THE UK is “dealing with” an outbreak of monkeypox, Matt Hancock has revealed.
The Health Secretary did not give any details of where cases were, or how many.
But The Sun has been told there are two cases in North Wales.
The first case caught the virus abroad before passing it onto someone in the same house.
They were admitted to a hospital in England, where one remains.
Both are being monitored by Public Health Wales and Public Health England.
The cases would be only the fifth and sixth cases ever recorded in the UK.
Richard Firth, Consultant in Health Protection at Public Health Wales, said: "Confirmed cases of monkeypox are a rare event in the UK, and the risk to the general public is very low.
“We have worked with multi agency colleagues, following tried and tested protocols and procedures, and identified all close contacts. Actions have been put in place to minimise the likelihood of further infection.
“Monkeypox is a rare disease caused by the monkeypox virus and has been reported mainly in central and West African countries.
Mr Hancock was speaking at the Health and Social Select Committee today about his response to the Covid pandemic.
He said: “The tracing and isolation system was essentially built for very important but very small outbreaks.
“As Health Secretary, you’re dealing with outbreaks all the time. I'm currently dealing with a monkeypox outbreak and cases of drug-resistant TB [tuberculosis]. That is absolutely standard.”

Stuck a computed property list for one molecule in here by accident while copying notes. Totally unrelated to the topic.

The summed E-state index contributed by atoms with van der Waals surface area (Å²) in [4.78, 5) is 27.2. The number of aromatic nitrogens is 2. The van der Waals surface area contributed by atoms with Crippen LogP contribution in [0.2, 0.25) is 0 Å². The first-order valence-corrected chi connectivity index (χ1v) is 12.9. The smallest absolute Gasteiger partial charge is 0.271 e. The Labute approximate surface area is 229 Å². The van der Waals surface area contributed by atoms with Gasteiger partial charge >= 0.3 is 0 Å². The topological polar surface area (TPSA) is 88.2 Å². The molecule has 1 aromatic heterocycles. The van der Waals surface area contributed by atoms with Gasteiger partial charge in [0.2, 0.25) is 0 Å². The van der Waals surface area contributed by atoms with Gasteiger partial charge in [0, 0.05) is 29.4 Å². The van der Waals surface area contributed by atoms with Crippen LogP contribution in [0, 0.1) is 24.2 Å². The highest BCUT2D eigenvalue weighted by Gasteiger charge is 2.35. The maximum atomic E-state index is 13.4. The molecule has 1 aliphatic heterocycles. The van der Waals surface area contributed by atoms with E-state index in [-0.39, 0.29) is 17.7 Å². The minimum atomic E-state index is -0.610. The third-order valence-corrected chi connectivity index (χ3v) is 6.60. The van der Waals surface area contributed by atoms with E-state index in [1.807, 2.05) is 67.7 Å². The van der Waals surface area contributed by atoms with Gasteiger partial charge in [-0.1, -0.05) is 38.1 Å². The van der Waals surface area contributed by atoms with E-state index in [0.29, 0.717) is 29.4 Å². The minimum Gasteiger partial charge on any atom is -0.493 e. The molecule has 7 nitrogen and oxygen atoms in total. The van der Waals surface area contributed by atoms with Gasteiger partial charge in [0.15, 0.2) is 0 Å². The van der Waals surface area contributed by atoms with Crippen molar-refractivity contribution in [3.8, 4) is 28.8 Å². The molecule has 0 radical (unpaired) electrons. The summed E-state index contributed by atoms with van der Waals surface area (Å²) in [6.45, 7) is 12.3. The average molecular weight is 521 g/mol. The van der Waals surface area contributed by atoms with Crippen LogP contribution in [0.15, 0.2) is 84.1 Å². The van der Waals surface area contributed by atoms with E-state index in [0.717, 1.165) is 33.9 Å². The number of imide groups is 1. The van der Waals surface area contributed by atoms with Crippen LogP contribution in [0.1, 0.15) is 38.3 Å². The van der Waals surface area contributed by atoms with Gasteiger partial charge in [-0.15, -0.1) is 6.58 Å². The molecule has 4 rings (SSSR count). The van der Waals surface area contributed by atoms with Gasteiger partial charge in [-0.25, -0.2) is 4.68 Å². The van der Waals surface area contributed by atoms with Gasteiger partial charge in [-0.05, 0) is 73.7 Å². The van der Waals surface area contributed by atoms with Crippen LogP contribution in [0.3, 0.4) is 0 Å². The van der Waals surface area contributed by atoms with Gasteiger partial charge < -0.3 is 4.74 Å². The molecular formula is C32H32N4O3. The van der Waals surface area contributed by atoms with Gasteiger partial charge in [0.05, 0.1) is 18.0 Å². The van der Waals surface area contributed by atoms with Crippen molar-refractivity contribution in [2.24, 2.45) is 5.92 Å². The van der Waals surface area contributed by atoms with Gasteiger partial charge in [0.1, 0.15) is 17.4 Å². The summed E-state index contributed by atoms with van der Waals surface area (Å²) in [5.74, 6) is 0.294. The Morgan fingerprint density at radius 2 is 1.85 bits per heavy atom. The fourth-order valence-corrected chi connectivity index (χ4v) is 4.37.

The outbreak of resistant TB – uncommon in the UK – is understood to be in England.
Monkeypox has been seen just four times in the past, with cases dating back to 2018 and always in travellers from other countries.
However an NHS nurse once caught the virus in 2018 while changing the bedsheets of a patient in hospital, blaming "pathetically small" protective gloves.
The most recent case was seen in South West England in December 2019 in someone who had visited Nigeria.
What are the symptoms of monkeypox
Initial symptoms include:
- muscle aches
- swollen lymph nodes
A painful rash and open sores can then develop, usually starting on the face.
If the rash spreads to the eyes it can cause blindness.
Symptoms generally last from 14 to 21 days, with severe cases relating to age, extent of virus exposure, the patient's health and the severity of complications.
What is monkeypox?
Monkeypox is a virus that passes to humans from wild animals – called a zoonotic disease.
Cases primarily are diagnosed in tropical rainforest areas of Central and West Africa, according to the World Health Organization (WHO).
But even in the countries affected, there have been few cases.
It typically causes a fever, rash and swollen lymph nodes.
It’s spread from person to person by touching clothing or bedding of an infected person or their spots or scabs.
You can also catch monkeypox if someone with it sneezes or coughs near you, the NHS says
But the risk of catching it is considered low because it doesn't easily spread between people.
The largest outbreak known was six people, the WHO says.
Monkeypox, in most cases, is a mild condition which will resolve on its own within a few weeks and have no long-term effects.
Can monkeypox kill?
According to WHO, the monkeypox virus is similar to human smallpox.
Although monkeypox is much milder than smallpox, it can be fatal.
It has a mortality rate of between one and 10 per cent, with most deaths occurring in younger age groups.
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